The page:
Ukraine’s War Museum during the Russian Aggression
On 29 and 30 September, the massacre at Babyn Yar (Babi Yar in Russian), near Kyiv, Ukraine, took place. In our first podcast episode, Typewriter in Transit, we tell part of the story of Babyn Yar and talk about an important writer on the subject, Anatoly Kuznetsov. The podcast features Kuznetsov's typewriter, now in the National Museum of the History of Ukraine in the Second World War, and while making the podcast, we were kindly assisted by curator Oleksandr Pasternak. For EHRI, he has written an article about his museum during wartime.
The National Museum of the History of Ukraine in the Second World War is one of the largest museums in Ukraine and Europe. For more than 40 years, it has been a leading research, educational and cultural center that preserves the memory of the largest military conflict in human history.
The collection of the Museum consists of about 400,000 objects, which vividly reveal the multifaceted dimensions of the Second World War in Ukraine: military operations, strategies of survival during the war and post-war periods, the Holocaust and other genocides, the struggle for independence against two totalitarian regimes, demographic transfers, and the historical memory of the Second World War. Since 2014, the Museum has been highlighting not only the events of the Second World War but also the Russian-Ukrainian war.
On February 24, a full-scale Russian invasion of Ukraine began. At around 5 AM Kyiv time, Vladimir Putin announced a “special military operation” for the so-called “demilitarization and denazification” of Ukraine. At the same time, missiles and airstrikes hit across Ukraine including Kyiv, Kharkiv, Dnipro and other cities.
The Museum started an emergency evacuation. In a short period, the most valuable artifacts were transferred to safe places, and a large part of them was preserved in the museum storage.
After the war began, seven members of the Museum team joined the Armed Forces of Ukraine, some of the women with children evacuated to the Western part of the country or abroad, others actively joined the volunteer initiatives.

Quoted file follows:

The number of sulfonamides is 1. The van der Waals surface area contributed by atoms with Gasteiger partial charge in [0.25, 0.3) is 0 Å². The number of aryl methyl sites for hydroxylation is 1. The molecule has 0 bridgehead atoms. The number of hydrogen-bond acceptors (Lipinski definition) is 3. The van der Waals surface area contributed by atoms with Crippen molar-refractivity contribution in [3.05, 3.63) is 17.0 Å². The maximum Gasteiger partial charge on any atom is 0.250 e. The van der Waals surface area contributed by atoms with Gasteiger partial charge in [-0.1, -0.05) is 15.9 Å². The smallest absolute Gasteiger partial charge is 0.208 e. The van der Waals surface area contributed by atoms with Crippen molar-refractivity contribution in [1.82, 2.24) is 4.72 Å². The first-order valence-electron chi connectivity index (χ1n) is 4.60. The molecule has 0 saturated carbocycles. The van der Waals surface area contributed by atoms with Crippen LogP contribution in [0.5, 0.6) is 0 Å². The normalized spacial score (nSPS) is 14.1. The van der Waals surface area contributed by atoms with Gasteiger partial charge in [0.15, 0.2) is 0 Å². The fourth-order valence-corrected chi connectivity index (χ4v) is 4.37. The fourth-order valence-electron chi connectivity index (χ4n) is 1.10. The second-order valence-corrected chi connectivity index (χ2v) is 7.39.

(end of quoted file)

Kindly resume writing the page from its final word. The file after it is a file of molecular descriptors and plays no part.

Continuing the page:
At the same time, from the first day of the war, the museum workers began to document the full-scale invasion of Russia on the territory of Ukraine and highlight the military aggression through the museum’s projects.
Thus, as early as in the first month of the Russian invasion, the Museum already created the first photo exhibition dedicated to one day of the defense of Kyiv and presented it at the World Centre for Peace, Liberty and Human Rights in Verdun (France).
Once the battle of Kyiv was over and the Ukrainian army liberated the settlements of Kyiv and Chernihiv regions, museum workers went on expeditions and witnessed the brutal crimes of the occupants. The most distinctive material evidence of the Russian atrocities was collected and brought to the Museum.
This is how the exhibition “Ukraine – Crucifixion” appeared, the world's first stationary exhibition dedicated to the ongoing war in real time. With the help of original artifacts, photos and oral testimonies of eyewitnesses, the exhibition reveals the terrible realities of the full-scale Russian invasion.
For the last 6 months of the Russian invasion, the museum has launched 22 exhibition projects. The Museum’s international traveling exhibitions were presented in 10 countries: France, the Republic of Korea, Germany, Montenegro, Sweden, Turkey, Poland, Slovakia, the Czech Republic, and Lithuania.
Dozens of thousands Ukrainian and foreign visitors have already got acquainted with the newly created Museum’s exhibitions. Among them are numerous international military delegations, representatives of the diplomatic corps and the higher establishment of foreign countries.
The information about the exhibitions was highlighted and published by the world's leading mass media, such as The New York Times, The Guardian, Le Monde, Neue Zürcher Zeitung, Haaretz, CBC, etc.
The multi-vector approach in the work and modern socio-political situation turned the War Museum not only into a place of preserving the memory of tragedies of the past and present, but also into a place of consolidation and unification of Ukrainians around the idea of fighting against external expansion for their freedom and independence.
We kindly invite you to become a partner of the War Museum and use your websites and other channels to tell about the ongoing war in Ukraine, the biggest and bloodiest military conflict in Europe since the Second World War.
Visit us at warmuseum.kyiv.ua